Little Red strayed the path of the forest and found herself in the dangerous company of the Big Bad Wolf today at Liverpool's Unity Theatre. Breaking the rules so clearly set by her Mum and Grandma, eagerly trying to prove she is not a little girl.


Beautifully set, the imaginative staging of the forest saw trees and backdrops to create the illusion of the story, with commendation to LIPA's Theatre & Performance Design students, a split staging to introduce the three characters, Little Red, her Mum and Grandma. Although a small plot hole, I felt it slightly didn't make sense for Little Red to be between communications of her Mother and Grandmother at an obvious split scene but no definite confirmation of which scene Little Red was part of at that time, as it was slightly confusing as a viewer as we knew she hadn't arrived at her Grandma's house and hadn't left with her Mum's permission, yet her Grandma handed over the bowl and ingredients to make the pie which she would shortly take to her.


As frightened Little Red, convincingly played by Luca Rutherford set off on her journey, the 3 remaining characters (Natalia Campbell, Simone Lewis & Harvey Robinson) became the narrators of the journey whilst remaining part of the scene, becoming animals of the forest in which she passed such as sheep and cows. Filled with jokes along the way, the script made for an entertaining performance, credits to the writer Kevin Dyer.



What was particularly stand out for me was how the trees became interchangeable props which then became the fence she would climb into the forest and later the door to the grandma's house, and what you imagined was some sort of grass flooring from the get go, quickly got shovelled like gravel to then lead the pathway for Little Red. This clever and original detail is something I'll remember most about the performance.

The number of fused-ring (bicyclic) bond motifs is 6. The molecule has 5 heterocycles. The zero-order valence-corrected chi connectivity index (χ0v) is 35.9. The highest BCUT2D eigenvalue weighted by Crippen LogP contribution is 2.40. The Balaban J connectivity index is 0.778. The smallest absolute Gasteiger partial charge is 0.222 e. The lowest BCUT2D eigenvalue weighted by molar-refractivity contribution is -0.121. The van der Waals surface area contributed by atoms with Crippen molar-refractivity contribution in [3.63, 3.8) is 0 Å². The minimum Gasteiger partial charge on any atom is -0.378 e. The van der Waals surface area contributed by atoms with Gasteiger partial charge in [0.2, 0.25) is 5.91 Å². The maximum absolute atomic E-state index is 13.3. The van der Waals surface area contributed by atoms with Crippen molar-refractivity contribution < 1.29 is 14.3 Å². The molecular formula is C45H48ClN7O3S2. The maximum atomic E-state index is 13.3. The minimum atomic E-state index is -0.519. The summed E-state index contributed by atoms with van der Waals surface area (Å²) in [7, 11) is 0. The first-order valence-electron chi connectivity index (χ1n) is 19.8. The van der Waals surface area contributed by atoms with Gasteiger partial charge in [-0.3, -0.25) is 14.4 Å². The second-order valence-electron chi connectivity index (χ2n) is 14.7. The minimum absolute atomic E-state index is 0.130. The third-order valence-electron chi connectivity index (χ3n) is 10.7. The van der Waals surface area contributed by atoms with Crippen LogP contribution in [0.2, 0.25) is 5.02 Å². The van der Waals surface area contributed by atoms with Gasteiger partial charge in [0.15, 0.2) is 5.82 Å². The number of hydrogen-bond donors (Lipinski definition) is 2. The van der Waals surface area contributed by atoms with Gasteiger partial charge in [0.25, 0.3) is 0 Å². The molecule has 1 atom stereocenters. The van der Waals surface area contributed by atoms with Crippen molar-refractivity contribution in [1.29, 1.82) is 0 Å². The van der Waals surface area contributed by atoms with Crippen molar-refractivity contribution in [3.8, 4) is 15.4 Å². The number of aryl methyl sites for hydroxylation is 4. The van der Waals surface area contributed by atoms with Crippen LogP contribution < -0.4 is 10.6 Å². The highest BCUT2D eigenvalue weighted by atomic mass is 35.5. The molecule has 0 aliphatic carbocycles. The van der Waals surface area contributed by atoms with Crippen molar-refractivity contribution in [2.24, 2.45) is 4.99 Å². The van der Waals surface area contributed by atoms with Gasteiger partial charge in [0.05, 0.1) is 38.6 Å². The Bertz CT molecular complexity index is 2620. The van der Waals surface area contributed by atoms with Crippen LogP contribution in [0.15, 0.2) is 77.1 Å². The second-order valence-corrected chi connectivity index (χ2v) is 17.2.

Although not strictly a pantomime, the Wolf played by Harvey Robinson and friends (Campbell and Lewis) who had tricked little red into joining them, had an interactive part to the show in which they got the children of the audience up and involved in a howling competition after playing other games together such as charades and musical statues. This gave a further intimate sense to the performance, as did the way the audience were set out to surround the staging of the forest. Also handing out biscuits at the end which the Grandma had made gave it a real festive vibe for us as an audience.


The second half of the production saw the setting of the Grandma's house, and how the characters built it up bit by bit, taking us from forest to the home. Again, one slight note would be on Little Red's participation when creating the house she would soon be arriving at, as she was still in character unlike her fellow 3 cast members who where their respective multi role characters during this scene. Having said this, the building of the new setting in front of the audience and not during the interval really helped to foreshadow and make oncoming jokes with the wolf more comedic, so Little Red's participation became a minor problem to deal with in the end.


Action Transport Theatre's retake on this well known Fairy tale demonstrated the perfect way to see in the beginning of the festive season, portraying forgiveness and the coming together of family. A great family outing for all ages to enjoy, showing until January 7th 2017.


Reviewer: Amanda Woods

Reviewed: 3rd December 2016

North West End Rating: ★★★★